Chinese President Xi Jinping and U.S. President Donald Trump attend a dinner at the start of their summit at Trump's Mar-a-Lago estate in West Palm Beach, Florida, April 2017.
Carlos Barria / REUTERS

When U.S. President Donald Trump lands in Beijing this week, he will find a Chinese counterpart, Xi Jinping, at the apex of his own political power and contemplating a status quo in Asia increasingly tilted in China’s favor. In most Asian capitals, as in Washington, Trump’s arrival in the region for an 11-day trip has prompted acute anxiety about what he might say or do. This is especially true regarding trade issues and North Korea, the two focal points of the U.S. administration’s still-nascent Asia policy. But in Beijing, Xi and the rest of the Chinese leadership can be more sanguine: since last November, China has succeeded in appearing to more and more of Asia as the steady, stable great power alongside an unpredictable and undependable United States.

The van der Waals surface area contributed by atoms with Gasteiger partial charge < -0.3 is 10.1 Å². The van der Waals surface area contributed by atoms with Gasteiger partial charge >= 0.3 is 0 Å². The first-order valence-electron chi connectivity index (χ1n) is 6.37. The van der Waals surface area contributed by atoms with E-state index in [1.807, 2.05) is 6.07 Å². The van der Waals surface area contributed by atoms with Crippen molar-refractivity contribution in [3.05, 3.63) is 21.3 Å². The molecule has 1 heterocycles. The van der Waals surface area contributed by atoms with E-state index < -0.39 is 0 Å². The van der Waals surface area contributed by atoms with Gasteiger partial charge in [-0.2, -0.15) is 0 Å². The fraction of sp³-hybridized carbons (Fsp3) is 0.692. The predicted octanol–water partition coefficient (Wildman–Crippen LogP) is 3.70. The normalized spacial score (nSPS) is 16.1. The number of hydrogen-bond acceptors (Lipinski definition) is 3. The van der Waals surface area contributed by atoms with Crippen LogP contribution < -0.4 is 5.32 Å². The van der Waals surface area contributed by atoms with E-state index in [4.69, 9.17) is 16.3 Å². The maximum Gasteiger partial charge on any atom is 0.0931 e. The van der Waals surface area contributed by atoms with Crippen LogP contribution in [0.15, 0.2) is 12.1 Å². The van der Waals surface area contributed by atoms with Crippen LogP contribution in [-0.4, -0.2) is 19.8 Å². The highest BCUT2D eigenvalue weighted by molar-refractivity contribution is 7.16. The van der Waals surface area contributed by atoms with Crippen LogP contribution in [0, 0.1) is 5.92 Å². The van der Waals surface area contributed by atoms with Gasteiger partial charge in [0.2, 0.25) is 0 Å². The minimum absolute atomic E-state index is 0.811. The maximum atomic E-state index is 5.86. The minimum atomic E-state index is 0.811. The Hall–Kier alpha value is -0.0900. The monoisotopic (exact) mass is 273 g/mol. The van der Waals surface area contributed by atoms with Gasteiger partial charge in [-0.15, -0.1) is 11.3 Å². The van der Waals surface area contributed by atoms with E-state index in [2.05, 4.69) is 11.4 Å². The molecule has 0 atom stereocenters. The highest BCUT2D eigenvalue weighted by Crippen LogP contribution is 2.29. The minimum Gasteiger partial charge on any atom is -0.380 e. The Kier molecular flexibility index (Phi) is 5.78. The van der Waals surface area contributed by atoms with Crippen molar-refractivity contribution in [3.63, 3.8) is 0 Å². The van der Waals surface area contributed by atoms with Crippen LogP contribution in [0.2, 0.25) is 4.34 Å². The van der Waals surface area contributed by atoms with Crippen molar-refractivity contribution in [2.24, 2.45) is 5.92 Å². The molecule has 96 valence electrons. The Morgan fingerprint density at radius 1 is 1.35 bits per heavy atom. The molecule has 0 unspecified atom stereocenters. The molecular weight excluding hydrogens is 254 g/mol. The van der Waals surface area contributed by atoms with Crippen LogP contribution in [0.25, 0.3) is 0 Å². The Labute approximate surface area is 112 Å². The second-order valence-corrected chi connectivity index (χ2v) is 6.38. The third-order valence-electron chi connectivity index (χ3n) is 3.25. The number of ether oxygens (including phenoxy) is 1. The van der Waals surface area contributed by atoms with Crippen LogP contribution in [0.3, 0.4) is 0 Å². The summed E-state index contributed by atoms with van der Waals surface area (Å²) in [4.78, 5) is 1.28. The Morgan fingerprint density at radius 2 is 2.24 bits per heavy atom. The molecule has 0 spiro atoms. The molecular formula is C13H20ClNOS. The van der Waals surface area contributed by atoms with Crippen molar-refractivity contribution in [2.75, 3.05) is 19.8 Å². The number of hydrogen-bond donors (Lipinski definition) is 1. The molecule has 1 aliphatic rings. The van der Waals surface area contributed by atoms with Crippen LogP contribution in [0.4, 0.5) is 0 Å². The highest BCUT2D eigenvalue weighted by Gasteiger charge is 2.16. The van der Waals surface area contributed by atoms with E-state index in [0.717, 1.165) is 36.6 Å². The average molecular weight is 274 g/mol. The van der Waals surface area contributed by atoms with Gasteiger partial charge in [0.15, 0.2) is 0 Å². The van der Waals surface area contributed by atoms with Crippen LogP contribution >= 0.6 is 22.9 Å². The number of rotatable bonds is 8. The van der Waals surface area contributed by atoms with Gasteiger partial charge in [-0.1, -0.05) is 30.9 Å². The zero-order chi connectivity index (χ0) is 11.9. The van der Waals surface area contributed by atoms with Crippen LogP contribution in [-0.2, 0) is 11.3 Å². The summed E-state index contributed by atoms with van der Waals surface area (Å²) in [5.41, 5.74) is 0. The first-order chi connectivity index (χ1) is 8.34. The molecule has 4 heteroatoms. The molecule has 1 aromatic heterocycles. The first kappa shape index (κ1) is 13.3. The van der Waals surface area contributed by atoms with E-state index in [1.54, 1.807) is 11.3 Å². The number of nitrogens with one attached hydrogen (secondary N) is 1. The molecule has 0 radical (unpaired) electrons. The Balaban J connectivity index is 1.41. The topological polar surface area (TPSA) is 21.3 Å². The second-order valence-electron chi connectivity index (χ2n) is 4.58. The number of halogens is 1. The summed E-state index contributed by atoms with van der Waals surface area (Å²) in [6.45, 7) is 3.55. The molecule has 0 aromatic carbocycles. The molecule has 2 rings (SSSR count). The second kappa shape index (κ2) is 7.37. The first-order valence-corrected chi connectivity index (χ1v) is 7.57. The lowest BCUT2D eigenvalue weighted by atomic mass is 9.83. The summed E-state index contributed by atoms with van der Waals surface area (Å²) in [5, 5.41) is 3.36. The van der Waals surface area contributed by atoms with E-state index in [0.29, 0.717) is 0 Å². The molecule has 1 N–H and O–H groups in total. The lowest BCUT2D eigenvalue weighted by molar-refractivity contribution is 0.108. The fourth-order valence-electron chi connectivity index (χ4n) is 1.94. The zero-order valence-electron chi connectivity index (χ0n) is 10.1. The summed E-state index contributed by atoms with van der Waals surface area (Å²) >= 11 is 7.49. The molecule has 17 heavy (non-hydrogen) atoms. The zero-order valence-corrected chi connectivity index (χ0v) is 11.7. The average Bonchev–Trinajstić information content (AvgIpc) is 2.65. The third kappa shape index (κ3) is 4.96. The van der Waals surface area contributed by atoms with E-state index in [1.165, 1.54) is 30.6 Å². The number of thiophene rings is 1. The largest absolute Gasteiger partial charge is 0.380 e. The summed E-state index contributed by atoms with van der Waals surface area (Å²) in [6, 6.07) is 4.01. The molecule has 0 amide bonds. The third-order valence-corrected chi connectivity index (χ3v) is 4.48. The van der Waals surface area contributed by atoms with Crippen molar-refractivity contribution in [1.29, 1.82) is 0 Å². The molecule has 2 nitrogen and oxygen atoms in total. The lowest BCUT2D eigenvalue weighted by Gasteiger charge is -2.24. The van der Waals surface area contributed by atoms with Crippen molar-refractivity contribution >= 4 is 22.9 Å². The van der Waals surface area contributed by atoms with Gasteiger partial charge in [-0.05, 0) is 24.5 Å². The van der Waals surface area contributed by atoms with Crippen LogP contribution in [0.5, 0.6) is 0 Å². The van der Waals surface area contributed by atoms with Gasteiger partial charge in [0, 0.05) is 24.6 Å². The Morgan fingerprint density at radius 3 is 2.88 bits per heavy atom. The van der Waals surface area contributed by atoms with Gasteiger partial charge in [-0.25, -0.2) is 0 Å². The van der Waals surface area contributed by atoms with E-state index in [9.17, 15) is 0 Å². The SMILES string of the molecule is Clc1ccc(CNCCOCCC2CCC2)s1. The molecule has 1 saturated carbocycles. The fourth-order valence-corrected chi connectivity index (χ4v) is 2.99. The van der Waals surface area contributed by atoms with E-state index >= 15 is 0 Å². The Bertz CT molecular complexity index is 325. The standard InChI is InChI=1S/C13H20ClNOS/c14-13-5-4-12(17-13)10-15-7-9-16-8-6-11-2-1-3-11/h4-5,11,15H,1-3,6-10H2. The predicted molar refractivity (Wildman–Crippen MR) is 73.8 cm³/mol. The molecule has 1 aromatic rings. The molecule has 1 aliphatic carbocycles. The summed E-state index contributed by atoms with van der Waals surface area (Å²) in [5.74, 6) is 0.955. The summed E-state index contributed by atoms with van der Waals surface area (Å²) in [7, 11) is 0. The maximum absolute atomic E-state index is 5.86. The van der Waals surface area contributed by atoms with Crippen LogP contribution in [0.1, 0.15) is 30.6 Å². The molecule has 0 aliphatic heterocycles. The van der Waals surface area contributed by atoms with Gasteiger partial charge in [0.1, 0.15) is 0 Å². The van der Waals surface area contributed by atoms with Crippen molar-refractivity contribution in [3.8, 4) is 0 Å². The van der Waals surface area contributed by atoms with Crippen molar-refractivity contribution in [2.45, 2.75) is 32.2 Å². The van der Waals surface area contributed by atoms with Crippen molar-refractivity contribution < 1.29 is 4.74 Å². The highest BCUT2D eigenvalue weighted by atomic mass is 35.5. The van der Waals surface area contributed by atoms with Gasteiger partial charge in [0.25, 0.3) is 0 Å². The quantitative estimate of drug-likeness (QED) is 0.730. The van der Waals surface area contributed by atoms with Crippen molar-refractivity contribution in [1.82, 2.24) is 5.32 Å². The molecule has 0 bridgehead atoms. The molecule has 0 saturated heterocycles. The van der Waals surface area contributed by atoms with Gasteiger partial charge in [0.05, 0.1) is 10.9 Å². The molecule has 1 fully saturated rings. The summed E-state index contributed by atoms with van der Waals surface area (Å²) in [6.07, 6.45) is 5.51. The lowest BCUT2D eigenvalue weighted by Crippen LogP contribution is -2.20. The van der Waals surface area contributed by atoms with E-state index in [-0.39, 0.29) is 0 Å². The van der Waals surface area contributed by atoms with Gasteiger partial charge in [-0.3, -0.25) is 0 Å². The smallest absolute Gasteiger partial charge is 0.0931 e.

That means that when Trump begins his first state visit to China on Wednesday—arguably the highest-stakes

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  • MIRA RAPP-HOOPER is a Senior Fellow at the Paul Tsai China Center and a Senior Research Scholar at Yale Law School.
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